Performance of the GeneXpert Ebola Assay for Diagnosis of Ebola Virus Disease in Sierra Leone: A Field Evaluation Study
Semper, Amanda E.
Broadhurst, M. Jana
Foster, Geraldine M.
Simpson, Andrew J. H.
Logue, Christopher H.
Kelly, J. Daniel
Brooks, Tim J. G.
Pollock, Nira R.Note: Order does not necessarily reflect citation order of authors.
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CitationSemper, A. E., M. J. Broadhurst, J. Richards, G. M. Foster, A. J. H. Simpson, C. H. Logue, J. D. Kelly, et al. 2016. “Performance of the GeneXpert Ebola Assay for Diagnosis of Ebola Virus Disease in Sierra Leone: A Field Evaluation Study.” PLoS Medicine 13 (3): e1001980. doi:10.1371/journal.pmed.1001980. http://dx.doi.org/10.1371/journal.pmed.1001980.
AbstractBackground: Throughout the Ebola virus disease (EVD) epidemic in West Africa, field laboratory testing for EVD has relied on complex, multi-step real-time reverse transcription PCR (RT-PCR) assays; an accurate sample-to-answer RT-PCR test would reduce time to results and potentially increase access to testing. We evaluated the performance of the Cepheid GeneXpert Ebola assay on clinical venipuncture whole blood (WB) and buccal swab (BS) specimens submitted to a field biocontainment laboratory in Sierra Leone for routine EVD testing by RT-PCR (“Trombley assay”). Methods and Findings: This study was conducted in the Public Health England EVD diagnostic laboratory in Port Loko, Sierra Leone, using residual diagnostic specimens remaining after clinical testing. EDTA-WB specimens (n = 218) were collected from suspected or confirmed EVD patients between April 1 and July 20, 2015. BS specimens (n = 71) were collected as part of a national postmortem screening program between March 7 and July 20, 2015. EDTA-WB and BS specimens were tested with Xpert (targets: glycoprotein [GP] and nucleoprotein [NP] genes) and Trombley (target: NP gene) assays in parallel. All WB specimens were fresh; 84/218 were tested in duplicate on Xpert to compare WB sampling methods (pipette versus swab); 43/71 BS specimens had been previously frozen. In all, 7/218 (3.2%) WB and 7/71 (9.9%) BS samples had Xpert results that were reported as “invalid” or “error” and were excluded, leaving 211 WB and 64 BS samples with valid Trombley and Xpert results. For WB, 22/22 Trombley-positive samples were Xpert-positive (sensitivity 100%, 95% CI 84.6%–100%), and 181/189 Trombley-negative samples were Xpert-negative (specificity 95.8%, 95% confidence interval (CI) 91.8%–98.2%). Seven of the eight Trombley-negative, Xpert-positive (Xpert cycle threshold [Ct] range 37.7–43.4) WB samples were confirmed to be follow-up submissions from previously Trombley-positive EVD patients, suggesting a revised Xpert specificity of 99.5% (95% CI 97.0%–100%). For Xpert-positive WB samples (n = 22), Xpert NP Ct values were consistently lower than GP Ct values (mean difference −4.06, 95% limits of agreement −6.09, −2.03); Trombley (NP) Ct values closely matched Xpert NP Ct values (mean difference −0.04, 95% limits of agreement −2.93, 2.84). Xpert results (positive/negative) for WB sampled by pipette versus swab were concordant for 78/79 (98.7%) WB samples, with comparable Ct values for positive results. For BS specimens, 20/20 Trombley-positive samples were Xpert-positive (sensitivity 100%, 95% CI 83.2%–100%), and 44/44 Trombley-negative samples were Xpert-negative (specificity 100%, 95% CI 92.0%–100%). This study was limited to testing residual diagnostic samples, some of which had been frozen before use; it was not possible to test the performance of the Xpert Ebola assay at point of care. Conclusions: The Xpert Ebola assay had excellent performance compared to an established RT-PCR benchmark on WB and BS samples in a field laboratory setting. Future studies should evaluate feasibility and performance outside of a biocontainment laboratory setting to facilitate expanded access to testing.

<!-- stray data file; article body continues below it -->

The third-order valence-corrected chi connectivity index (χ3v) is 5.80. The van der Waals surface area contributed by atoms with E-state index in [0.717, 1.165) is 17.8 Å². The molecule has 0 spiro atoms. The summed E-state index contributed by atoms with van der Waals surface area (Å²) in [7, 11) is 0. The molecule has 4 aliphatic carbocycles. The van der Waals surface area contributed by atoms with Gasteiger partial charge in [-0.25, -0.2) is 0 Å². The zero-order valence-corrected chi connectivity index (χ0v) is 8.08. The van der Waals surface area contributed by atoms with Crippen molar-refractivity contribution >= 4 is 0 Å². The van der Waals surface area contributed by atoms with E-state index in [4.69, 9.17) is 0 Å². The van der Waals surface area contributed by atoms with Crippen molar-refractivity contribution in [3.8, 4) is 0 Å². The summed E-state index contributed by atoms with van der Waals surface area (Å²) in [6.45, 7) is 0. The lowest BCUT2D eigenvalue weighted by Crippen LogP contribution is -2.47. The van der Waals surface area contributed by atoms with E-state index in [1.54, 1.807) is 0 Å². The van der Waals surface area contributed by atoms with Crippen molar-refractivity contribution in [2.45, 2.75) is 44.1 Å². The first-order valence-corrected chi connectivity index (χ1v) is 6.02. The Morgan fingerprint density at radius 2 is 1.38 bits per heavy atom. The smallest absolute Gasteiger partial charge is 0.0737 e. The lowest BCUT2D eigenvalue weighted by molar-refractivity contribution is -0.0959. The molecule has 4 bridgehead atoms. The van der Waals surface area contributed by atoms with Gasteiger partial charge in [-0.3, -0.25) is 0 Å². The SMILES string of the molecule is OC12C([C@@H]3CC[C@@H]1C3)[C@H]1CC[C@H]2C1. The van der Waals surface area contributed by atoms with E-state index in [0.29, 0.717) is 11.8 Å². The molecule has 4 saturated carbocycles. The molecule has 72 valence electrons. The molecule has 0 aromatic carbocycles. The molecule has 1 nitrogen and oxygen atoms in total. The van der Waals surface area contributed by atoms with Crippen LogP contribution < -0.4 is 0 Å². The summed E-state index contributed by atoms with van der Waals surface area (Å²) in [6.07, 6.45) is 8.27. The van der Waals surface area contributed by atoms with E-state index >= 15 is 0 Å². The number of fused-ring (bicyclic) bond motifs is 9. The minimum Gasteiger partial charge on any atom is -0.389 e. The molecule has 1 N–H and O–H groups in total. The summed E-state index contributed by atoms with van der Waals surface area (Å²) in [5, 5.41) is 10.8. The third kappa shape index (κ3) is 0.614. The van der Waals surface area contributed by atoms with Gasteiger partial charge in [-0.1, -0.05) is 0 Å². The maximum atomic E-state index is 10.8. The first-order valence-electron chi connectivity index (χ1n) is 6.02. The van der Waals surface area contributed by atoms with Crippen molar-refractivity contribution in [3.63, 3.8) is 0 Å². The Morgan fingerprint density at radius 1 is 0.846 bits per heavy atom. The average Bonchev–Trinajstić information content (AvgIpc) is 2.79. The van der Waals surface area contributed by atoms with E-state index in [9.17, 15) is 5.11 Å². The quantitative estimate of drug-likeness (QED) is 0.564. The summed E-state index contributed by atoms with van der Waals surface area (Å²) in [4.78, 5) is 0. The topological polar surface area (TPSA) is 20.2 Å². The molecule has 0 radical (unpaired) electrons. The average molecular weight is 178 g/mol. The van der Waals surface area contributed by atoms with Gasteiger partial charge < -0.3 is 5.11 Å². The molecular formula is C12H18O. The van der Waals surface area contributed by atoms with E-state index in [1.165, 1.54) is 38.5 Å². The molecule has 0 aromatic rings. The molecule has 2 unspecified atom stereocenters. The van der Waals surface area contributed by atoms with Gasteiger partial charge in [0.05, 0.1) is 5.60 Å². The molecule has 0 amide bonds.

Citable link to this pagehttp://nrs.harvard.edu/urn-3:HUL.InstRepos:26860324
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